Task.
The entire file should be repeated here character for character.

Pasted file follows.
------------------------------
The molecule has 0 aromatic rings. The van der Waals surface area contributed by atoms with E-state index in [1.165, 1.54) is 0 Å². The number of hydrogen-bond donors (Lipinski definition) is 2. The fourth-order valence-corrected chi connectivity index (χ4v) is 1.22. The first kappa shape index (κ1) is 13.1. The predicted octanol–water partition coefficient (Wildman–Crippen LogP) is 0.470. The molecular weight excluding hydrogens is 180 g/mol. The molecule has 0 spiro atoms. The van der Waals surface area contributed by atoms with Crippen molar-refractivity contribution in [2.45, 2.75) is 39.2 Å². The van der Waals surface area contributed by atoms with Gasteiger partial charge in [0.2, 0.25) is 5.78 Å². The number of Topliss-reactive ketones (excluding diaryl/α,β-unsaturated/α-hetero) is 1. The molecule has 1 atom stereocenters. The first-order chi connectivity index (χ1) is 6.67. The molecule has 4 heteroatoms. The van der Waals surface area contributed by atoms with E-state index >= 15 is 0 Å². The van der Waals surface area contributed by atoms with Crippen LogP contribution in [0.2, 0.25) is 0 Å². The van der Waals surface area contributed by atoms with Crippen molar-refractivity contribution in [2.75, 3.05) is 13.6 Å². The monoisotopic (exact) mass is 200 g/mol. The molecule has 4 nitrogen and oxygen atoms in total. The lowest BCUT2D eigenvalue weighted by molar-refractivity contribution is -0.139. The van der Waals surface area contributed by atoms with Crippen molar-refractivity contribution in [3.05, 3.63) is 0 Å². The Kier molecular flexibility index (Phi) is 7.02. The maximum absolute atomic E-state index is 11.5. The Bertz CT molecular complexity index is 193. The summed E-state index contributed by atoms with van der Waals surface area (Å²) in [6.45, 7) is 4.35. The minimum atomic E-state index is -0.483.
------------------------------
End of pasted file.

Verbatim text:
The molecule has 0 aromatic rings. The van der Waals surface area contributed by atoms with E-state index in [1.165, 1.54) is 0 Å². The number of hydrogen-bond donors (Lipinski definition) is 2. The fourth-order valence-corrected chi connectivity index (χ4v) is 1.22. The first kappa shape index (κ1) is 13.1. The predicted octanol–water partition coefficient (Wildman–Crippen LogP) is 0.470. The molecular weight excluding hydrogens is 180 g/mol. The molecule has 0 spiro atoms. The van der Waals surface area contributed by atoms with Crippen molar-refractivity contribution in [2.45, 2.75) is 39.2 Å². The van der Waals surface area contributed by atoms with Gasteiger partial charge in [0.2, 0.25) is 5.78 Å². The number of Topliss-reactive ketones (excluding diaryl/α,β-unsaturated/α-hetero) is 1. The molecule has 1 atom stereocenters. The first-order chi connectivity index (χ1) is 6.67. The molecule has 4 heteroatoms. The van der Waals surface area contributed by atoms with E-state index >= 15 is 0 Å². The van der Waals surface area contributed by atoms with Crippen LogP contribution in [0.2, 0.25) is 0 Å². The van der Waals surface area contributed by atoms with Crippen molar-refractivity contribution in [2.75, 3.05) is 13.6 Å². The monoisotopic (exact) mass is 200 g/mol. The molecule has 4 nitrogen and oxygen atoms in total. The lowest BCUT2D eigenvalue weighted by molar-refractivity contribution is -0.139. The van der Waals surface area contributed by atoms with Crippen molar-refractivity contribution in [3.05, 3.63) is 0 Å². The Kier molecular flexibility index (Phi) is 7.02. The maximum absolute atomic E-state index is 11.5. The Bertz CT molecular complexity index is 193. The summed E-state index contributed by atoms with van der Waals surface area (Å²) in [6.45, 7) is 4.35. The minimum atomic E-state index is -0.483.